Kirce v. Mammoth, Inc.

Filing 25

MEMORANDUM OPINION AND ORDER - IT IS HEREBY ORDERED that 23 MOTION for Monetary Sanctions is denied; Motion to Dismiss is granted; this case is DISMISSED and the Clerk is directed to close the case. Signed by Chief Judge Matthew W. Brann on 5/6/2022. (Case closed.) (lg)

Download PDF
Case 4:20-cv-01971-MWB Document 25 Filed 05/06/22 Page 1 of 4 IN THE UNITED STATES DISTRICT COURT FOR THE MIDDLE DISTRICT OF PENNSYLVANIA RYAN KIRCE, No. 4:20-CV-01971 Plaintiff, (Chief Judge Brann) v. MAMMOTH, INC., Defendant. MEMORANDUM OPINION AND ORDER MAY 6, 2022 In October 2020, Ryan Kirce sued his former employer, Mammoth, Inc., for discrimination under the Americans with Disabilities Act.1 Mammoth answered, and the case proceeded to discovery.2 But during this period, a dispute emerged about Kirce’s medical records. In short, he was unwilling to allow Mammoth to review his session notes with doctors—information essential both to his claim that the Company’s had discriminated against him because he suffered from posttraumatic stress disorder, and his entitlement to damages for emotional and mental distress.3 After a telephone conference, I ordered Kirce to release this information within 14 1 2 3   Doc. 1. Doc. 16. Id. Case 4:20-cv-01971-MWB Document 25 Filed 05/06/22 Page 2 of 4 days.4 And Mammoth in turn entered into a protective order to safeguard Kirce’s private medical information.5 But despite these Orders, Kirce did not sign the release for one of his doctor’s records.6 As a result, Mammoth moved for dismissal and monetary sanctions—to be paid by Kirce, not his counsel—under Federal Rule of Civil Procedure 37.7 Kirce filed no response. That motion is now ripe for disposition. In assessing motions for punitive dismissals, the first of Mammoth’s claims, courts use the Poulis v. State Farm Fire and Casualty Co. balancing test. Under this standard, no one factor is dispositive, and not all must be satisfied for a dismissal to be warranted.8 Those factors are: (1) the extent of the party's personal responsibility; (2) the prejudice of the adversary caused by the failure to meet scheduling orders and respond to discovery; (3) a history of dilatoriness, (4) whether the conduct of the party or the attorney was willful or in bad faith; (5) the effectiveness of sanctions other than dismissal, which entails an analysis of alternative sanctions; and (6) the meritoriousness of the claim or defense.9 On the other hand, in assessing motions for monetary sanctions, the second of Mammoth’s claims, courts look to whether the failure to adhere to the court order “was substantially justified or other circumstances make an award of expenses 4 5 6 7 8 9   Doc. 19. Doc. 22. Doc. 24 at 4. Doc. 23; Doc. 24. Ware v. Rodale Press, Inc., 322 F.3d 218, 222 (3d Cir. 2003); Mindek v. Rigatti, 964 F.2d 1369, 1373 (3d Cir. 1992). Poulis v. State Farm Fire and Cas. Co., 747 F.2d 863, 868 (3d Cir. 1984). -2- Case 4:20-cv-01971-MWB Document 25 Filed 05/06/22 Page 3 of 4 unjust.”10 Without this showing, Rule 37(b)(2)(C) provides that “court[s] must order the disobedient party, the attorney advising that party, or both to pay the reasonable expenses, including attorney's fees, caused by the failure.”11 By these standards, I find that Kirce’s unwillingness to give access to his medical records warrants dismissal, but not a personal monetary sanction. To start, the Poulis factors weigh heavily in favor of dismissal. There is simply no other way to proceed: Kirce’s case hangs on his medical records; he is responsible for signing off on their release; he has refused to do so; and his attorneys offer neither a defense, nor a response.12 This latter characteristic, however, is at the root of this Court’s finding that requiring Kirce to pay expenses would be unjust. There are many reasons why a person might refuse to sign off on the release of their session notes. Some are legitimate—the notes may include information so personal that no potential jury award could justify their disclosure. Others are not. And there are also many reasons why a plaintiff’s attorneys would elect not to respond to a motion seeking only to hold the plaintiff financially responsible. Some of these too are legitimate. Still others are not. As I see it, awarding costs would be simple enough if, for instance, Mammoth sought them from Kirce’s attorneys for failing to voluntarily dismiss a 10 11 12   Fed. R. Civ. P. 37(b)(2)(C). Id. See Poulis, 747 F.2d at 868; See Saillant v. Trusle, 2021 WL 4948083, at *1–2 (M.D. Pa. Oct. 25, 2021) (Connor, J.). -3- Case 4:20-cv-01971-MWB Document 25 Filed 05/06/22 Page 4 of 4 case they knew could not proceed, or if Kirce’s attorneys had instead withdrawn and Mammoth offered evidence that Kirce brought the case in bad faith. But here, the Court has only Mammoth’s assertion that it “seeks no monetary sanctions against Plaintiff’s counsel as, based on information and belief, the decision not to sign the release for Dr. Pittington’s records was solely that of Plaintiff.”13 Against this clouded backdrop, it would be unjust to pin financial responsibility on a represented plaintiff, whose attorneys have provided no defense—and indeed lacked any incentive to do so. AND NOW, IT IS HEREBY ORDERED that: 1. Defendant Mammoth, Inc’s Motion for Monetary Sanctions under Rule 37 is DENIED. 2. Defendant Mammoth, Inc’s Motion to Dismiss this case under Rule 37 is GRANTED. 3. This case is therefore DISMISSED, and the Clerk is directed to close the case. BY THE COURT: s/ Matthew W. Brann Matthew W. Brann Chief United States District Judge 13   Doc. 24 at 8, n.2. -4-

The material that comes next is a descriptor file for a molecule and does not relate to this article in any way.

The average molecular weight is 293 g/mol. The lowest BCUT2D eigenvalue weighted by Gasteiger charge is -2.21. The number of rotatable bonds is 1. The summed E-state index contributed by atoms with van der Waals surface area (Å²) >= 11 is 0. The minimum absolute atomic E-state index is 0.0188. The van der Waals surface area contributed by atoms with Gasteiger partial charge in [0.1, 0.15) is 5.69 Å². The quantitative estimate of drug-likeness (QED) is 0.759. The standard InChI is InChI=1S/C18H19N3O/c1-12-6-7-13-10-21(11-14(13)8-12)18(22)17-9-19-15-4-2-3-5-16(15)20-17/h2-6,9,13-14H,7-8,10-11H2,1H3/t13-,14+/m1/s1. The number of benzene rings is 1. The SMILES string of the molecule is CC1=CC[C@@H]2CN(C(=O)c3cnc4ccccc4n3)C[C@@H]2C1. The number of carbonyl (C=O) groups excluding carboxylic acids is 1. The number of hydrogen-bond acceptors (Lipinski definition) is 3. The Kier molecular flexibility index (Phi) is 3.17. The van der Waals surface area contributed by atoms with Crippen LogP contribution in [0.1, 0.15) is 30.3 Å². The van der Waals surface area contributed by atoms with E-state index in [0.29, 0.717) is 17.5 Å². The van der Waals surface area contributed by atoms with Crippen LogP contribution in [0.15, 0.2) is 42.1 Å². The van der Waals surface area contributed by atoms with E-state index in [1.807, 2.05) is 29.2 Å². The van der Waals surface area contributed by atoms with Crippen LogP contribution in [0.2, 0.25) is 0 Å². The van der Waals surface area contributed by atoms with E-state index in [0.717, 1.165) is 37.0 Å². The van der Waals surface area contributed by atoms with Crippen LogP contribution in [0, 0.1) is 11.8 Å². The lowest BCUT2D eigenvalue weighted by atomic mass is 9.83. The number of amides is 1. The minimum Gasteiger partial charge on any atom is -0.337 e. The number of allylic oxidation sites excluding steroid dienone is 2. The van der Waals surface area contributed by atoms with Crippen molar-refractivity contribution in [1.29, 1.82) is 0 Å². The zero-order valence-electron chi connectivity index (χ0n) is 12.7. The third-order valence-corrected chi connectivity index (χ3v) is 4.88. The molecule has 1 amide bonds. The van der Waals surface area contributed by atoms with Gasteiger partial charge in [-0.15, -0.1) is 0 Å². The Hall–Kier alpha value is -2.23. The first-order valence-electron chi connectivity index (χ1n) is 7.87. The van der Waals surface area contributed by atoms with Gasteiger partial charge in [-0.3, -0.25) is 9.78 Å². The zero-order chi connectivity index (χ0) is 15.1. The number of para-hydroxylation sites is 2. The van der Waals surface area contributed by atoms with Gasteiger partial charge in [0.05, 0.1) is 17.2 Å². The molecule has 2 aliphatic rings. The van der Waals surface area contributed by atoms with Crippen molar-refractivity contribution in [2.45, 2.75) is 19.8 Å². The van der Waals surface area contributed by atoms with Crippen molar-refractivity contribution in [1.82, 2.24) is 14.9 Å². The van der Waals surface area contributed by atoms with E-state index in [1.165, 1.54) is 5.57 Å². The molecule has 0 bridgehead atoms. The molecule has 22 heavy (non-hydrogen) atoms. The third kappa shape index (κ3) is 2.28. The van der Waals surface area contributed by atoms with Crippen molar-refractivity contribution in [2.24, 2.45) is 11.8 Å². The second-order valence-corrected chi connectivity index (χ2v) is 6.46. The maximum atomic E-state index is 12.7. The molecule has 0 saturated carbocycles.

Disclaimer: Justia Dockets & Filings provides public litigation records from the federal appellate and district courts. These filings and docket sheets should not be considered findings of fact or liability, nor do they necessarily reflect the view of Justia.

Why Is My Information Online?